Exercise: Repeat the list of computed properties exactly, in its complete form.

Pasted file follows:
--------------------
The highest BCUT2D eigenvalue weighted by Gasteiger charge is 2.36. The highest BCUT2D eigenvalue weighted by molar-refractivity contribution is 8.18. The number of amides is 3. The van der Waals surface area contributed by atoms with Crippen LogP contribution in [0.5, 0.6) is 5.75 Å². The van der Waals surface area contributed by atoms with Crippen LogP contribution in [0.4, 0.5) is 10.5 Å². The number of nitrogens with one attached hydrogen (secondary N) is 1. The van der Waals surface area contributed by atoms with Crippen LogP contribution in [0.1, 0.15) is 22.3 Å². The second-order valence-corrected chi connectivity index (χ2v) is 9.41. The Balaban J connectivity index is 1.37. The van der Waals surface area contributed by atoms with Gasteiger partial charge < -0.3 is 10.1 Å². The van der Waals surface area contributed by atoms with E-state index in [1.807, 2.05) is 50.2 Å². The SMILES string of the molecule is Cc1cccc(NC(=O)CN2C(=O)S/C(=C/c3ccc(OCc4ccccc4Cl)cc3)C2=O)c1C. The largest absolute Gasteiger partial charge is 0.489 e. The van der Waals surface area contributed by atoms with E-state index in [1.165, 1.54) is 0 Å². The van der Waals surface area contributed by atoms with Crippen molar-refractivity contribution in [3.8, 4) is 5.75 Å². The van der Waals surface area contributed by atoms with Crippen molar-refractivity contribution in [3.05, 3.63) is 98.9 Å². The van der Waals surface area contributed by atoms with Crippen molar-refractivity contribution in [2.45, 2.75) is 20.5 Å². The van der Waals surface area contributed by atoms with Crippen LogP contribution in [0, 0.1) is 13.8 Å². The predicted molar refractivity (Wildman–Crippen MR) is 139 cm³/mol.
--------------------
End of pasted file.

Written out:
The highest BCUT2D eigenvalue weighted by Gasteiger charge is 2.36. The highest BCUT2D eigenvalue weighted by molar-refractivity contribution is 8.18. The number of amides is 3. The van der Waals surface area contributed by atoms with Crippen LogP contribution in [0.5, 0.6) is 5.75 Å². The van der Waals surface area contributed by atoms with Crippen LogP contribution in [0.4, 0.5) is 10.5 Å². The number of nitrogens with one attached hydrogen (secondary N) is 1. The van der Waals surface area contributed by atoms with Crippen LogP contribution in [0.1, 0.15) is 22.3 Å². The second-order valence-corrected chi connectivity index (χ2v) is 9.41. The Balaban J connectivity index is 1.37. The van der Waals surface area contributed by atoms with Gasteiger partial charge < -0.3 is 10.1 Å². The van der Waals surface area contributed by atoms with E-state index in [1.807, 2.05) is 50.2 Å². The SMILES string of the molecule is Cc1cccc(NC(=O)CN2C(=O)S/C(=C/c3ccc(OCc4ccccc4Cl)cc3)C2=O)c1C. The largest absolute Gasteiger partial charge is 0.489 e. The van der Waals surface area contributed by atoms with E-state index in [1.165, 1.54) is 0 Å². The van der Waals surface area contributed by atoms with Crippen molar-refractivity contribution in [3.8, 4) is 5.75 Å². The van der Waals surface area contributed by atoms with Crippen molar-refractivity contribution in [3.05, 3.63) is 98.9 Å². The van der Waals surface area contributed by atoms with Crippen molar-refractivity contribution in [2.45, 2.75) is 20.5 Å². The van der Waals surface area contributed by atoms with Crippen LogP contribution in [0, 0.1) is 13.8 Å². The predicted molar refractivity (Wildman–Crippen MR) is 139 cm³/mol.